Featured Item: "Bactrian Scarred Man"
|Hicham Aboutaam discusses the "Bactrian Scarred Man"|
Interviewer: What is the origin of this piece? And who made it?
Hicham Aboutaam: According to the scholar R. Ghirshman (who published this piece in "Notes Iraniennes XII, Statuettes Archaiques du Fars(Iran), " Artibus Asiae, vol. XXVI, 1963, fig 9-10), this piece was found in a cache of six similar figures . Of the group, this fragmentary example was one of the largest. This piece dates from the Late 3rd to the early 2nd Millennium B.C, with an approximate date of 2200 B.C., from the site of Fara in Southern Iran.
Interviewer: Why was it made? What is the significance of the scar?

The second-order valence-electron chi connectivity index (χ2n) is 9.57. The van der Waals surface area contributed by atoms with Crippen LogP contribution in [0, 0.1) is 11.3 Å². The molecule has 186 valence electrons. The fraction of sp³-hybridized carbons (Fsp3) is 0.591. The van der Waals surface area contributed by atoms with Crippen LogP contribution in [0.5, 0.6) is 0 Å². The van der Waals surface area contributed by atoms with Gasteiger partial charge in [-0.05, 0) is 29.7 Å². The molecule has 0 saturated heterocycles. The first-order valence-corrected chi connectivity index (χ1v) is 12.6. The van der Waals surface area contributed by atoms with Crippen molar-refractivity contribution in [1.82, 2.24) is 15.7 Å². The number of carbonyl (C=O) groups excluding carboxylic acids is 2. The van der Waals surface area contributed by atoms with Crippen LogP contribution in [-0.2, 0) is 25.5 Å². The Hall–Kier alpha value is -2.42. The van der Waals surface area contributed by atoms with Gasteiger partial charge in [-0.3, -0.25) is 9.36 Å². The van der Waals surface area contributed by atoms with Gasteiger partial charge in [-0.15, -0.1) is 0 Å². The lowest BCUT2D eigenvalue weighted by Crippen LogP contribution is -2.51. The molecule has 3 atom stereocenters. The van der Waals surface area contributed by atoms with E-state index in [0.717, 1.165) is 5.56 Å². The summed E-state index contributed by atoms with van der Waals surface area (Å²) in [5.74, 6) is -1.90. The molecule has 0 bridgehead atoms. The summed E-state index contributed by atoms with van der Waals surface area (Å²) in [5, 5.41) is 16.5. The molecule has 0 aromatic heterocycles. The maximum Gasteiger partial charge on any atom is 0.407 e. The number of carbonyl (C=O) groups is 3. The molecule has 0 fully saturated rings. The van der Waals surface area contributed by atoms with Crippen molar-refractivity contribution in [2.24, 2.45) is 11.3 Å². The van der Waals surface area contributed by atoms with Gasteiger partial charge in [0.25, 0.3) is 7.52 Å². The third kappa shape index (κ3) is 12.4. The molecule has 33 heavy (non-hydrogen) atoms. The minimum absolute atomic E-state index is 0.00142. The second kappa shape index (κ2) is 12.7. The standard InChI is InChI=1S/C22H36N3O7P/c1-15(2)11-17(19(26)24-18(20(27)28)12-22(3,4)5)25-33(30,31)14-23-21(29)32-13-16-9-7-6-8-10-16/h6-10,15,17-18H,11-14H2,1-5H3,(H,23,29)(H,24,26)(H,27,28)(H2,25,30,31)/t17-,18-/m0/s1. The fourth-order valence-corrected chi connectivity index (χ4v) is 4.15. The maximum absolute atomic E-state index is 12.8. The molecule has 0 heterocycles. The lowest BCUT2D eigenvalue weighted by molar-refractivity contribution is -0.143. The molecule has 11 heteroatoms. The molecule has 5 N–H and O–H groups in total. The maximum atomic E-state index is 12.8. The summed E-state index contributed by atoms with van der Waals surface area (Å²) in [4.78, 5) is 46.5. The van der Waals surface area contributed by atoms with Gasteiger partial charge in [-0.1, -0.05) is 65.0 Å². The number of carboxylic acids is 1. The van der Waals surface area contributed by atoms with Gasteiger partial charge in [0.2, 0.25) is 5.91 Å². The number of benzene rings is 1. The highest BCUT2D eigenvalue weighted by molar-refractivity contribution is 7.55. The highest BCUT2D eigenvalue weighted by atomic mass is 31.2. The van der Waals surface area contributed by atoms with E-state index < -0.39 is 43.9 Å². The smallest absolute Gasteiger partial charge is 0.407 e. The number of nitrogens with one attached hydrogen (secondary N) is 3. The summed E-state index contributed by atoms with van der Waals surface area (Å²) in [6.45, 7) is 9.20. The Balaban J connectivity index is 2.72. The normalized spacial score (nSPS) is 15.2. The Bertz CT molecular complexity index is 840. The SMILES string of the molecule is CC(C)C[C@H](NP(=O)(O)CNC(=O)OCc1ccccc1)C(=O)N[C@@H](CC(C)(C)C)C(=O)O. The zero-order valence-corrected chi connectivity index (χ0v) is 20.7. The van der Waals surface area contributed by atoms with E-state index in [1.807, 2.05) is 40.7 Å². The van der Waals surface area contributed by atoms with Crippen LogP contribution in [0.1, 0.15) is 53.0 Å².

Hicham Aboutaam: This chlorite figure is most likely a representation of the "scarred man" or Narbemann: a Near Eastern demon often represented as a scaly man with a large, inlaid gash across his face. According to Ghirshman, the holes may have indicated ties to seal the mouth, silencing the demon.
Interviewer: Is there many similar pieces made during that time?
Hicham Aboutaam: Not many. There is an example of the type in the Louvre and another at the Metropolitan Museum, New York and two others, along with this one, were originally part of the Foroughi Collection.
What is the pot being held? What is its purpose?
Hicham Aboutaam: This container might represent a vessel for holding sacred or ritual waters.